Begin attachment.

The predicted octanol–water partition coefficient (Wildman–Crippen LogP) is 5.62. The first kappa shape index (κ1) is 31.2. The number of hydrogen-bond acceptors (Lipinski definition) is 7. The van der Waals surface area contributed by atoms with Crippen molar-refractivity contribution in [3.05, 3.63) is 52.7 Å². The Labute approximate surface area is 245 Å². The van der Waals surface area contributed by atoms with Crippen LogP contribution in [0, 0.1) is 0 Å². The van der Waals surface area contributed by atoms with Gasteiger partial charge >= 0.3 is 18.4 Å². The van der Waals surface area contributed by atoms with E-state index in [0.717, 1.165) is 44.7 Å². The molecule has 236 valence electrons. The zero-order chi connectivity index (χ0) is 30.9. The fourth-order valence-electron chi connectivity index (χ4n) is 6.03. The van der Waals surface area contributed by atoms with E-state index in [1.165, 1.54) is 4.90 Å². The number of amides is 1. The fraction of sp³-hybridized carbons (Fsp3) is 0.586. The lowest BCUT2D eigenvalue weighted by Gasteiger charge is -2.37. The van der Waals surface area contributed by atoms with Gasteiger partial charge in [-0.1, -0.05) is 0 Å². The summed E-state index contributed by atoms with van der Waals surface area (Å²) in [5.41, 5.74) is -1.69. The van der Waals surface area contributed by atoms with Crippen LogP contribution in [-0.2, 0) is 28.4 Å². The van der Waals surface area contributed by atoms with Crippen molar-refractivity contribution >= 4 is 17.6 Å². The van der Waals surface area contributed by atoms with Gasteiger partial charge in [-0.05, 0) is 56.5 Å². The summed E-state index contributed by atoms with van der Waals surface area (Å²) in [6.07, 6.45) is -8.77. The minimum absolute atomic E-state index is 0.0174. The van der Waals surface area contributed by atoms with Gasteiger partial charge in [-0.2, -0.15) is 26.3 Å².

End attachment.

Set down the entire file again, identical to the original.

The predicted octanol–water partition coefficient (Wildman–Crippen LogP) is 5.62. The first kappa shape index (κ1) is 31.2. The number of hydrogen-bond acceptors (Lipinski definition) is 7. The van der Waals surface area contributed by atoms with Crippen molar-refractivity contribution in [3.05, 3.63) is 52.7 Å². The Labute approximate surface area is 245 Å². The van der Waals surface area contributed by atoms with Crippen LogP contribution in [0, 0.1) is 0 Å². The van der Waals surface area contributed by atoms with Gasteiger partial charge >= 0.3 is 18.4 Å². The van der Waals surface area contributed by atoms with E-state index in [0.717, 1.165) is 44.7 Å². The molecule has 236 valence electrons. The zero-order chi connectivity index (χ0) is 30.9. The fourth-order valence-electron chi connectivity index (χ4n) is 6.03. The van der Waals surface area contributed by atoms with E-state index in [1.165, 1.54) is 4.90 Å². The number of amides is 1. The fraction of sp³-hybridized carbons (Fsp3) is 0.586. The lowest BCUT2D eigenvalue weighted by Gasteiger charge is -2.37. The van der Waals surface area contributed by atoms with Gasteiger partial charge in [-0.1, -0.05) is 0 Å². The summed E-state index contributed by atoms with van der Waals surface area (Å²) in [5.41, 5.74) is -1.69. The van der Waals surface area contributed by atoms with Crippen LogP contribution in [-0.2, 0) is 28.4 Å². The van der Waals surface area contributed by atoms with Crippen molar-refractivity contribution >= 4 is 17.6 Å². The van der Waals surface area contributed by atoms with Gasteiger partial charge in [-0.05, 0) is 56.5 Å². The summed E-state index contributed by atoms with van der Waals surface area (Å²) in [6.07, 6.45) is -8.77. The minimum absolute atomic E-state index is 0.0174. The van der Waals surface area contributed by atoms with Gasteiger partial charge in [-0.2, -0.15) is 26.3 Å².